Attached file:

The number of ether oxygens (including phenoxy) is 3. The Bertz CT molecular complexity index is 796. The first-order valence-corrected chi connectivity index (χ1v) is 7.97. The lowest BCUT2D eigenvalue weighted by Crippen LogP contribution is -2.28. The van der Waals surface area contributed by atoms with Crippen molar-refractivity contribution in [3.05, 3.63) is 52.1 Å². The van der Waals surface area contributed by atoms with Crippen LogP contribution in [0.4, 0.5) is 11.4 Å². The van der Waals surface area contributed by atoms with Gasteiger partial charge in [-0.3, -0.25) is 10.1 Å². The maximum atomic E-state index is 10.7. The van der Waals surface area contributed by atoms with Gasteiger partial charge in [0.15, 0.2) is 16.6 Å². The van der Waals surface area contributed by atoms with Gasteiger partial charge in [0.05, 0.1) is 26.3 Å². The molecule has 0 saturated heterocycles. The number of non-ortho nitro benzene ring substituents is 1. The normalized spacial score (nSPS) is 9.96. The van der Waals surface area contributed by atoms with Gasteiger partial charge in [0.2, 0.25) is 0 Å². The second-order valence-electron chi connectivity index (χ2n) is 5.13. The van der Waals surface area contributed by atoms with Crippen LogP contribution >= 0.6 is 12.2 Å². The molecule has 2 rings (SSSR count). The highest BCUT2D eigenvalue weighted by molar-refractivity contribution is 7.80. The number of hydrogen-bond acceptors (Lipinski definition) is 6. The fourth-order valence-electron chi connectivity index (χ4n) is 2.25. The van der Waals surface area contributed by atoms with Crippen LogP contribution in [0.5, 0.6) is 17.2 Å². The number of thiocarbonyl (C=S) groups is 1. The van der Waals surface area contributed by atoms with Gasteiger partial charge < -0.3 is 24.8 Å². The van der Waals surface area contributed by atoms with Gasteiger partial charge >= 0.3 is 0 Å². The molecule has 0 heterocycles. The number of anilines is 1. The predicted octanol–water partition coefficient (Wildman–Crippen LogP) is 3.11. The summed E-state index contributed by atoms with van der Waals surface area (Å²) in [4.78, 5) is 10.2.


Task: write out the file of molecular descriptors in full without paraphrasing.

The number of ether oxygens (including phenoxy) is 3. The Bertz CT molecular complexity index is 796. The first-order valence-corrected chi connectivity index (χ1v) is 7.97. The lowest BCUT2D eigenvalue weighted by Crippen LogP contribution is -2.28. The van der Waals surface area contributed by atoms with Crippen molar-refractivity contribution in [3.05, 3.63) is 52.1 Å². The van der Waals surface area contributed by atoms with Crippen LogP contribution in [0.4, 0.5) is 11.4 Å². The van der Waals surface area contributed by atoms with Gasteiger partial charge in [-0.3, -0.25) is 10.1 Å². The maximum atomic E-state index is 10.7. The van der Waals surface area contributed by atoms with Gasteiger partial charge in [0.15, 0.2) is 16.6 Å². The van der Waals surface area contributed by atoms with Gasteiger partial charge in [0.05, 0.1) is 26.3 Å². The molecule has 0 saturated heterocycles. The number of non-ortho nitro benzene ring substituents is 1. The normalized spacial score (nSPS) is 9.96. The van der Waals surface area contributed by atoms with Gasteiger partial charge in [0.2, 0.25) is 0 Å². The second-order valence-electron chi connectivity index (χ2n) is 5.13. The van der Waals surface area contributed by atoms with Crippen LogP contribution >= 0.6 is 12.2 Å². The molecule has 2 rings (SSSR count). The highest BCUT2D eigenvalue weighted by molar-refractivity contribution is 7.80. The number of hydrogen-bond acceptors (Lipinski definition) is 6. The fourth-order valence-electron chi connectivity index (χ4n) is 2.25. The van der Waals surface area contributed by atoms with Crippen LogP contribution in [0.5, 0.6) is 17.2 Å². The number of thiocarbonyl (C=S) groups is 1. The van der Waals surface area contributed by atoms with Gasteiger partial charge < -0.3 is 24.8 Å². The van der Waals surface area contributed by atoms with Gasteiger partial charge >= 0.3 is 0 Å². The molecule has 0 heterocycles. The number of anilines is 1. The predicted octanol–water partition coefficient (Wildman–Crippen LogP) is 3.11. The summed E-state index contributed by atoms with van der Waals surface area (Å²) in [4.78, 5) is 10.2.